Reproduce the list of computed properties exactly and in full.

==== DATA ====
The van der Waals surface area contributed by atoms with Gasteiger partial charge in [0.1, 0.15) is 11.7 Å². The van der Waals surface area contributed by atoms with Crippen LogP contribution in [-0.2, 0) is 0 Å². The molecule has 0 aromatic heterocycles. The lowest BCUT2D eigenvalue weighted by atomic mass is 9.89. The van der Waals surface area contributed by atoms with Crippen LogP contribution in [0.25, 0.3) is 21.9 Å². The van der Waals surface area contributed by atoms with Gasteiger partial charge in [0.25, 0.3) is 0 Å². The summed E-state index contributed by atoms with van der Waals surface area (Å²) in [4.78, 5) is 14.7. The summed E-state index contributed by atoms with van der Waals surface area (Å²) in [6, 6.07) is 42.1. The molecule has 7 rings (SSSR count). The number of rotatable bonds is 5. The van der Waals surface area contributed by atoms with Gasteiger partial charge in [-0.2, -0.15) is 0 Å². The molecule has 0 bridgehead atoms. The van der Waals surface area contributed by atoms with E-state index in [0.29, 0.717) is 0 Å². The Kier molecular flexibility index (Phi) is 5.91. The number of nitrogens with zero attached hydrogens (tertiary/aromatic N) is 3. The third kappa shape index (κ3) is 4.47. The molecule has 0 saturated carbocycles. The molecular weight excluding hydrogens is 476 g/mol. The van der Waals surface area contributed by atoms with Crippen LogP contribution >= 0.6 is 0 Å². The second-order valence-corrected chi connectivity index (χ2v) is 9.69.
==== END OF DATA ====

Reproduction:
The van der Waals surface area contributed by atoms with Gasteiger partial charge in [0.1, 0.15) is 11.7 Å². The van der Waals surface area contributed by atoms with Crippen LogP contribution in [-0.2, 0) is 0 Å². The molecule has 0 aromatic heterocycles. The lowest BCUT2D eigenvalue weighted by atomic mass is 9.89. The van der Waals surface area contributed by atoms with Crippen LogP contribution in [0.25, 0.3) is 21.9 Å². The van der Waals surface area contributed by atoms with Gasteiger partial charge in [0.25, 0.3) is 0 Å². The summed E-state index contributed by atoms with van der Waals surface area (Å²) in [4.78, 5) is 14.7. The summed E-state index contributed by atoms with van der Waals surface area (Å²) in [6, 6.07) is 42.1. The molecule has 7 rings (SSSR count). The number of rotatable bonds is 5. The van der Waals surface area contributed by atoms with Gasteiger partial charge in [-0.2, -0.15) is 0 Å². The molecule has 0 bridgehead atoms. The van der Waals surface area contributed by atoms with E-state index in [0.29, 0.717) is 0 Å². The Kier molecular flexibility index (Phi) is 5.91. The number of nitrogens with zero attached hydrogens (tertiary/aromatic N) is 3. The third kappa shape index (κ3) is 4.47. The molecule has 0 saturated carbocycles. The molecular weight excluding hydrogens is 476 g/mol. The van der Waals surface area contributed by atoms with Crippen LogP contribution >= 0.6 is 0 Å². The second-order valence-corrected chi connectivity index (χ2v) is 9.69.